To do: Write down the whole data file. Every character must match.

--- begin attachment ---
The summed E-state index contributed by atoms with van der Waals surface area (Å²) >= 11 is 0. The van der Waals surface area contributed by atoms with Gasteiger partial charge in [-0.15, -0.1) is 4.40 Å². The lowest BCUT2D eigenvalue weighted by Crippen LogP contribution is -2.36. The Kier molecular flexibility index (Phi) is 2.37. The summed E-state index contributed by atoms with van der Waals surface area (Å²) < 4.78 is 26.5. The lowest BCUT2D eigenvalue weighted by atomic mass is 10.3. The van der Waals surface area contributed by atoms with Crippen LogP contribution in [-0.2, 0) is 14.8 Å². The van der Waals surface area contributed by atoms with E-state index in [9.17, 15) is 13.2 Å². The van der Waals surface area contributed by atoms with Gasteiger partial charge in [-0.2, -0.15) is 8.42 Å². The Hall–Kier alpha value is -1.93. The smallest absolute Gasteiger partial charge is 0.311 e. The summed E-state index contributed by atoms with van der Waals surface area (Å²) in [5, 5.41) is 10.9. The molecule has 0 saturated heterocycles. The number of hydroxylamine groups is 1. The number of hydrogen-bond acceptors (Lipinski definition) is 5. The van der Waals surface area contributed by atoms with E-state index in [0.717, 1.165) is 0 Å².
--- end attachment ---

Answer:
The summed E-state index contributed by atoms with van der Waals surface area (Å²) >= 11 is 0. The van der Waals surface area contributed by atoms with Gasteiger partial charge in [-0.15, -0.1) is 4.40 Å². The lowest BCUT2D eigenvalue weighted by Crippen LogP contribution is -2.36. The Kier molecular flexibility index (Phi) is 2.37. The summed E-state index contributed by atoms with van der Waals surface area (Å²) < 4.78 is 26.5. The lowest BCUT2D eigenvalue weighted by atomic mass is 10.3. The van der Waals surface area contributed by atoms with Crippen LogP contribution in [-0.2, 0) is 14.8 Å². The van der Waals surface area contributed by atoms with E-state index in [9.17, 15) is 13.2 Å². The van der Waals surface area contributed by atoms with Gasteiger partial charge in [-0.2, -0.15) is 8.42 Å². The Hall–Kier alpha value is -1.93. The smallest absolute Gasteiger partial charge is 0.311 e. The summed E-state index contributed by atoms with van der Waals surface area (Å²) in [5, 5.41) is 10.9. The molecule has 0 saturated heterocycles. The number of hydroxylamine groups is 1. The number of hydrogen-bond acceptors (Lipinski definition) is 5. The van der Waals surface area contributed by atoms with E-state index in [0.717, 1.165) is 0 Å².